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Creatine Supplementation and Skeletal Muscle Metabolism for Building Muscle Mass- Review of the Potential Mechanisms of Action

[ Vol. 18 , Issue. 12 ]

Author(s):

Farnaz Farshidfar, Mark A. Pinder and Semone B. Myrie*   Pages 1273 - 1287 ( 15 )

Abstract:


Creatine, a very popular supplement among athletic populations, is of growing interest for clinical applications. Since over 90% of creatine is stored in skeletal muscle, the effect of creatine supplementation on muscle metabolism is a widely studied area. While numerous studies over the past few decades have shown that creatine supplementation has many favorable effects on skeletal muscle physiology and metabolism, including enhancing muscle mass (growth/hypertrophy); the underlying mechanisms are poorly understood. This report reviews studies addressing the mechanisms of action of creatine supplementation on skeletal muscle growth/hypertrophy. Early research proposed that the osmotic effect of creatine supplementation serves as a cellular stressor (osmosensing) that acts as an anabolic stimulus for protein synthesis signal pathways. Other reports indicated that creatine directly affects muscle protein synthesis via modulations of components in the mammalian target of rapamycin (mTOR) pathway. Creatine may also directly affect the myogenic process (formation of muscle tissue), by altering secretions of myokines, such as myostatin and insulin-like growth factor-1, and expressions of myogenic regulatory factors, resulting in enhanced satellite cells mitotic activities and differentiation into myofiber. Overall, there is still no clear understanding of the mechanisms of action regarding how creatine affects muscle mass/growth, but current evidence suggests it may exert its effects through multiple approaches, with converging impacts on protein synthesis and myogenesis.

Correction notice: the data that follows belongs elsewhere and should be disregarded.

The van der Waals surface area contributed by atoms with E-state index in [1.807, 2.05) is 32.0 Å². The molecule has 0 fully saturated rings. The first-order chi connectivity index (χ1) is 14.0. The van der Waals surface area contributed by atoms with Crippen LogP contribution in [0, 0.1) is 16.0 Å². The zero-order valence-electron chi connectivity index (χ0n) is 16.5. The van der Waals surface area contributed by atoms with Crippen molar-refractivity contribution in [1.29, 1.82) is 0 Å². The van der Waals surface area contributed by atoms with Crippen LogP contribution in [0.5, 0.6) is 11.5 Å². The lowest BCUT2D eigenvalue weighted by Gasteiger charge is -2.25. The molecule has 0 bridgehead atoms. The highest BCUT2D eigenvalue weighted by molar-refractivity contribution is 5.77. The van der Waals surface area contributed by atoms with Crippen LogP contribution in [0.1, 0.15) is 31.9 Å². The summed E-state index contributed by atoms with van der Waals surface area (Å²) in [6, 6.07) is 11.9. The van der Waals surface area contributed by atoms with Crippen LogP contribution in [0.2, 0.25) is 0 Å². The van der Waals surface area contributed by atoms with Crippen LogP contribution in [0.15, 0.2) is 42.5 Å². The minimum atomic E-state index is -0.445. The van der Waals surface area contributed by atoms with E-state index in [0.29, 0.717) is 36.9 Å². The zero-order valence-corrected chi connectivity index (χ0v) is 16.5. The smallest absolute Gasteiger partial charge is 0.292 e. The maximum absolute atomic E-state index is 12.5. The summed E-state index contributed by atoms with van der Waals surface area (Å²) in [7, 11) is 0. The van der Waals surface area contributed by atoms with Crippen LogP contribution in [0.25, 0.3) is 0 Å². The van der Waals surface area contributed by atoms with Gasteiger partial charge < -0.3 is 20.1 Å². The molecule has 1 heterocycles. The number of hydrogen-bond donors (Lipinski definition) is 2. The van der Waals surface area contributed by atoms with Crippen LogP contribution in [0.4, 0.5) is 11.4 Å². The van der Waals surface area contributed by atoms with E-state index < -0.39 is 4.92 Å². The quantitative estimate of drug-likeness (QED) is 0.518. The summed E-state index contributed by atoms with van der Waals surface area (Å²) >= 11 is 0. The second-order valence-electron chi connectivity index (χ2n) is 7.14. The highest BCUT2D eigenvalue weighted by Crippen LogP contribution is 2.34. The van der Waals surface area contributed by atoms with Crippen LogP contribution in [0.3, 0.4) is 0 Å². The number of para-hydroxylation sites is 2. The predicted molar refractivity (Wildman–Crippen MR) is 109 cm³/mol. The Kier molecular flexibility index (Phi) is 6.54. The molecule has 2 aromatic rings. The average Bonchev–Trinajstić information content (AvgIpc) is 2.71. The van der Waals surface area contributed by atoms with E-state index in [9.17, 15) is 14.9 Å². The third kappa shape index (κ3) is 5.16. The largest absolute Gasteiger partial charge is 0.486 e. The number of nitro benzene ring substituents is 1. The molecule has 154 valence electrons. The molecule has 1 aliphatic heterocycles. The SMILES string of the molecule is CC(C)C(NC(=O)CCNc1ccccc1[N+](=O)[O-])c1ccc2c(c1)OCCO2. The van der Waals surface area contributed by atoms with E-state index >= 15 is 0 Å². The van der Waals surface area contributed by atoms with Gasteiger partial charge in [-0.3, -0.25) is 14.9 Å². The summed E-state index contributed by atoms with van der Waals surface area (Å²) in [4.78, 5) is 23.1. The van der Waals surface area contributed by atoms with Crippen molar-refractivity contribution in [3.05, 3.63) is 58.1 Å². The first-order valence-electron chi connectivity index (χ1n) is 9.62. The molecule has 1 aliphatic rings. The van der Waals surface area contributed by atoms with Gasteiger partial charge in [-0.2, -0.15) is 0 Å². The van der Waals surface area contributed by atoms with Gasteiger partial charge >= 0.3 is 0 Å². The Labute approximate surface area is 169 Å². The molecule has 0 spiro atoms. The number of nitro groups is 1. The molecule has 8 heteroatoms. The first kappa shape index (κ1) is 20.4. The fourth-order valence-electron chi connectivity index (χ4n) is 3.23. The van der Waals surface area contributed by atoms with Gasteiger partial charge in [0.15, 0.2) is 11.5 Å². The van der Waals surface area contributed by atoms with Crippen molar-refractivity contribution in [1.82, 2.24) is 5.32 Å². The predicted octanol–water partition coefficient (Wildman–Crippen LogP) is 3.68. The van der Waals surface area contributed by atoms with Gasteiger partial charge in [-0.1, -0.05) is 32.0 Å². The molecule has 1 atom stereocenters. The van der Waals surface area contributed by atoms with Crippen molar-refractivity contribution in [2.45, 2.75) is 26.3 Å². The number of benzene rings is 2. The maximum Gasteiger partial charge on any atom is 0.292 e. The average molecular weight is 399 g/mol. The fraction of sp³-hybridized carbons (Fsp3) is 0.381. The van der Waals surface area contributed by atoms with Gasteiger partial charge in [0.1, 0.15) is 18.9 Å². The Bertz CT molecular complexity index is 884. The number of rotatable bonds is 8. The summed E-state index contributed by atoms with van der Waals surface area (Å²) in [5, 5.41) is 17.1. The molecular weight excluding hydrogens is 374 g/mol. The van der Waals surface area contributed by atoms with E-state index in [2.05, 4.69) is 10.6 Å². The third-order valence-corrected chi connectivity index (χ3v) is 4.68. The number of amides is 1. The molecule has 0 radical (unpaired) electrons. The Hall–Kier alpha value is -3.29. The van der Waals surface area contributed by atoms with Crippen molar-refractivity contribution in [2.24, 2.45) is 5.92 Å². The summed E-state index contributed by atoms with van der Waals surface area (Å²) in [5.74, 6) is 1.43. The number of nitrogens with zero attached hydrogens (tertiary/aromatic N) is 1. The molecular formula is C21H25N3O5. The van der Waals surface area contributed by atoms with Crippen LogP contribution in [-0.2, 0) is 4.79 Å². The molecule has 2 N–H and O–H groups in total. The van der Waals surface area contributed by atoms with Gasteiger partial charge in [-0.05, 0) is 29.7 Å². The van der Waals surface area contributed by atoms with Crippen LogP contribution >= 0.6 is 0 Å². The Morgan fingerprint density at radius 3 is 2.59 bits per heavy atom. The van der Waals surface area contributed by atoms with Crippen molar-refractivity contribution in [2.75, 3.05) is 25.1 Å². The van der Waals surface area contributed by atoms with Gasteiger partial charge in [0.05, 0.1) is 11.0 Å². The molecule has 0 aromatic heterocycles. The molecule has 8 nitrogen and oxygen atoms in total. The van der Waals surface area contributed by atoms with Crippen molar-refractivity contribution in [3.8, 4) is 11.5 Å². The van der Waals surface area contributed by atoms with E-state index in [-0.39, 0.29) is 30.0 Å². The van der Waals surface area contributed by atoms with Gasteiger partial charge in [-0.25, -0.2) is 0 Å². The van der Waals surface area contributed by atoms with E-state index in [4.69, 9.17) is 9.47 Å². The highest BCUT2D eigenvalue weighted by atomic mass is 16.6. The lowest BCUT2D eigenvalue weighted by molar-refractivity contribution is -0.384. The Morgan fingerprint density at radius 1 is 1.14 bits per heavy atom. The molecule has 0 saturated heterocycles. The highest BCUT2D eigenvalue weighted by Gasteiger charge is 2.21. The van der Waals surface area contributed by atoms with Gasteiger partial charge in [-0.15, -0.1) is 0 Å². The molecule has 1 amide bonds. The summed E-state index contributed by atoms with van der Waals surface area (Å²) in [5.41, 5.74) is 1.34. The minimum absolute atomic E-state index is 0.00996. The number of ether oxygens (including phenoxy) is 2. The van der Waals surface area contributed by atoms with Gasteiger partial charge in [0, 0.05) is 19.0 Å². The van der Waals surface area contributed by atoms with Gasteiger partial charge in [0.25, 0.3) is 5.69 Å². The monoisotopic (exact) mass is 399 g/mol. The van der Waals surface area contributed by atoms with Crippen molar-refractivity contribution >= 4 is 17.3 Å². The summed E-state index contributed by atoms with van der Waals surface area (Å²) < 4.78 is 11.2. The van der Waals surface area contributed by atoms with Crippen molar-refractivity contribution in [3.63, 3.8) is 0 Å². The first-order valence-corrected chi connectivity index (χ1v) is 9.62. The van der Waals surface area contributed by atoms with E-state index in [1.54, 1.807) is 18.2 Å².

Keywords:

Mammalian target of rapamycin, myogenic regulatory factors, muscle protein synthesis, satellite cells, myokines, myogenesis.

Affiliation:

Department of Human Nutritional Sciences, Department of Human Nutritional Sciences, Department of Human Nutritional Sciences, University of Manitoba,R3T 2N2, Winnipeg, Manitoba

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